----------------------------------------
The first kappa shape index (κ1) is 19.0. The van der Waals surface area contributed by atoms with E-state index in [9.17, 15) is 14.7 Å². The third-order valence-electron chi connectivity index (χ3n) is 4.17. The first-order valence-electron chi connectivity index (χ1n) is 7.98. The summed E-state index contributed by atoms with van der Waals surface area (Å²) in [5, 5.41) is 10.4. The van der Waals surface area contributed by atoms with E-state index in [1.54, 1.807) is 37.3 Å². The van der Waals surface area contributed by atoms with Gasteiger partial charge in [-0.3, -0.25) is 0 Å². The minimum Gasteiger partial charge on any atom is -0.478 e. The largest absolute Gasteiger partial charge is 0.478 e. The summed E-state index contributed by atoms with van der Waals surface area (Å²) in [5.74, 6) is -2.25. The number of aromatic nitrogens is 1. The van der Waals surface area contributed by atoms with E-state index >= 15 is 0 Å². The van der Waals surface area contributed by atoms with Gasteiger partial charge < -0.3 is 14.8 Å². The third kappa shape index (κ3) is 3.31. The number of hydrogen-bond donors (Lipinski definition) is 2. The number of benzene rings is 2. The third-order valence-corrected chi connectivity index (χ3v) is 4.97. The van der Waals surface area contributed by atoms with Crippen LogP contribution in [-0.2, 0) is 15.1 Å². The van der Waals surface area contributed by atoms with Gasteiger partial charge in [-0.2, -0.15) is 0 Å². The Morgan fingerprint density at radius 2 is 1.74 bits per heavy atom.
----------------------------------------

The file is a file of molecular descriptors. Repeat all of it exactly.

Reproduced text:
The first kappa shape index (κ1) is 19.0. The van der Waals surface area contributed by atoms with E-state index in [9.17, 15) is 14.7 Å². The third-order valence-electron chi connectivity index (χ3n) is 4.17. The first-order valence-electron chi connectivity index (χ1n) is 7.98. The summed E-state index contributed by atoms with van der Waals surface area (Å²) in [5, 5.41) is 10.4. The van der Waals surface area contributed by atoms with E-state index in [1.54, 1.807) is 37.3 Å². The van der Waals surface area contributed by atoms with Gasteiger partial charge in [-0.3, -0.25) is 0 Å². The minimum Gasteiger partial charge on any atom is -0.478 e. The largest absolute Gasteiger partial charge is 0.478 e. The summed E-state index contributed by atoms with van der Waals surface area (Å²) in [5.74, 6) is -2.25. The number of aromatic nitrogens is 1. The van der Waals surface area contributed by atoms with E-state index >= 15 is 0 Å². The van der Waals surface area contributed by atoms with Gasteiger partial charge < -0.3 is 14.8 Å². The third kappa shape index (κ3) is 3.31. The number of hydrogen-bond donors (Lipinski definition) is 2. The number of benzene rings is 2. The third-order valence-corrected chi connectivity index (χ3v) is 4.97. The van der Waals surface area contributed by atoms with Crippen LogP contribution in [-0.2, 0) is 15.1 Å². The van der Waals surface area contributed by atoms with Gasteiger partial charge in [-0.2, -0.15) is 0 Å². The Morgan fingerprint density at radius 2 is 1.74 bits per heavy atom.